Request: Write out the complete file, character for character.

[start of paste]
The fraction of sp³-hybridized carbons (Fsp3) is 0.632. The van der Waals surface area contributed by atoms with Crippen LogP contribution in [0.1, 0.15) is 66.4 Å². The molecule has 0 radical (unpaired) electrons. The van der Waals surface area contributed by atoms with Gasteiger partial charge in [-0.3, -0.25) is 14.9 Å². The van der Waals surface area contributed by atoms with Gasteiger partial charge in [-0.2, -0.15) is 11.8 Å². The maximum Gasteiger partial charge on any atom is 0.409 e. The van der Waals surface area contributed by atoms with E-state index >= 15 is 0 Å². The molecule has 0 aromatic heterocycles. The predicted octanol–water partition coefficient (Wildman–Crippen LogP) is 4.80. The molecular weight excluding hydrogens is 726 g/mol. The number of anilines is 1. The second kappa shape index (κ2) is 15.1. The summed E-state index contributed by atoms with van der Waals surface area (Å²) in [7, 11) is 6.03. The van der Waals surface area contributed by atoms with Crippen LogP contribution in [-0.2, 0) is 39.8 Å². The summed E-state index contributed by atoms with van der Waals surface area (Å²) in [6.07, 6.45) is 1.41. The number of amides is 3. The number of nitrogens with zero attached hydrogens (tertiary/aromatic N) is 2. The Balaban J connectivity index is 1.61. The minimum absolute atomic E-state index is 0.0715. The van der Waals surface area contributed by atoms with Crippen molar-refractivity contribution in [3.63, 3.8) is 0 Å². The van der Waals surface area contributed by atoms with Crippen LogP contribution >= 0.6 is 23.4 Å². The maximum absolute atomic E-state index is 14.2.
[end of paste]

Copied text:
The fraction of sp³-hybridized carbons (Fsp3) is 0.632. The van der Waals surface area contributed by atoms with Crippen LogP contribution in [0.1, 0.15) is 66.4 Å². The molecule has 0 radical (unpaired) electrons. The van der Waals surface area contributed by atoms with Gasteiger partial charge in [-0.3, -0.25) is 14.9 Å². The van der Waals surface area contributed by atoms with Gasteiger partial charge in [-0.2, -0.15) is 11.8 Å². The maximum Gasteiger partial charge on any atom is 0.409 e. The van der Waals surface area contributed by atoms with E-state index >= 15 is 0 Å². The molecule has 0 aromatic heterocycles. The predicted octanol–water partition coefficient (Wildman–Crippen LogP) is 4.80. The molecular weight excluding hydrogens is 726 g/mol. The number of anilines is 1. The second kappa shape index (κ2) is 15.1. The summed E-state index contributed by atoms with van der Waals surface area (Å²) in [7, 11) is 6.03. The van der Waals surface area contributed by atoms with Crippen LogP contribution in [-0.2, 0) is 39.8 Å². The summed E-state index contributed by atoms with van der Waals surface area (Å²) in [6.07, 6.45) is 1.41. The number of amides is 3. The number of nitrogens with zero attached hydrogens (tertiary/aromatic N) is 2. The Balaban J connectivity index is 1.61. The minimum absolute atomic E-state index is 0.0715. The van der Waals surface area contributed by atoms with Crippen molar-refractivity contribution in [3.63, 3.8) is 0 Å². The van der Waals surface area contributed by atoms with Crippen LogP contribution >= 0.6 is 23.4 Å². The maximum absolute atomic E-state index is 14.2.